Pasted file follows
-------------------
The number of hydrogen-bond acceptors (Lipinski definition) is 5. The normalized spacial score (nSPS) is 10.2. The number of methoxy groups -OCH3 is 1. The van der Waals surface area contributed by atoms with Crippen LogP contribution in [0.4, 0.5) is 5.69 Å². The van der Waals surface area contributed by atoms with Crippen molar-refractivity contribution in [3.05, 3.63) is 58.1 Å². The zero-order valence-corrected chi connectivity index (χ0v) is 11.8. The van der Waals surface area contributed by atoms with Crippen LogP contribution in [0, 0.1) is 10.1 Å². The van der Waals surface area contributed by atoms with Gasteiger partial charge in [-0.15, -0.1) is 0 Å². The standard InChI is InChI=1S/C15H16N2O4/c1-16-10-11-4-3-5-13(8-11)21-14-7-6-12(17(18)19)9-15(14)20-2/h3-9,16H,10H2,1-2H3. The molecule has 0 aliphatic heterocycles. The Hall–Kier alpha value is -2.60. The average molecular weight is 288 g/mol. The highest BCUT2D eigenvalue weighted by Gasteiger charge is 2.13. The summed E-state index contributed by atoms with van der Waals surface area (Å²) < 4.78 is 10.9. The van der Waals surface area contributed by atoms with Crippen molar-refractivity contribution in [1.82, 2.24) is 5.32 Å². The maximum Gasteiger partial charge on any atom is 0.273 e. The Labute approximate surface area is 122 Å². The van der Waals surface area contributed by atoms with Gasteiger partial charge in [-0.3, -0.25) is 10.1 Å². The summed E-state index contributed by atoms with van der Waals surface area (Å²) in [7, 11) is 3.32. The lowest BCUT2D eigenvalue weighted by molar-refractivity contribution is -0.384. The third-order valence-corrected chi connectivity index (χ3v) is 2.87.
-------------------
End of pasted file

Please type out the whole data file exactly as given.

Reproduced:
The number of hydrogen-bond acceptors (Lipinski definition) is 5. The normalized spacial score (nSPS) is 10.2. The number of methoxy groups -OCH3 is 1. The van der Waals surface area contributed by atoms with Crippen LogP contribution in [0.4, 0.5) is 5.69 Å². The van der Waals surface area contributed by atoms with Crippen molar-refractivity contribution in [3.05, 3.63) is 58.1 Å². The zero-order valence-corrected chi connectivity index (χ0v) is 11.8. The van der Waals surface area contributed by atoms with Crippen LogP contribution in [0, 0.1) is 10.1 Å². The van der Waals surface area contributed by atoms with Gasteiger partial charge in [-0.15, -0.1) is 0 Å². The standard InChI is InChI=1S/C15H16N2O4/c1-16-10-11-4-3-5-13(8-11)21-14-7-6-12(17(18)19)9-15(14)20-2/h3-9,16H,10H2,1-2H3. The molecule has 0 aliphatic heterocycles. The Hall–Kier alpha value is -2.60. The average molecular weight is 288 g/mol. The highest BCUT2D eigenvalue weighted by Gasteiger charge is 2.13. The summed E-state index contributed by atoms with van der Waals surface area (Å²) < 4.78 is 10.9. The van der Waals surface area contributed by atoms with Crippen molar-refractivity contribution in [1.82, 2.24) is 5.32 Å². The maximum Gasteiger partial charge on any atom is 0.273 e. The Labute approximate surface area is 122 Å². The van der Waals surface area contributed by atoms with Gasteiger partial charge in [-0.3, -0.25) is 10.1 Å². The summed E-state index contributed by atoms with van der Waals surface area (Å²) in [7, 11) is 3.32. The lowest BCUT2D eigenvalue weighted by molar-refractivity contribution is -0.384. The third-order valence-corrected chi connectivity index (χ3v) is 2.87.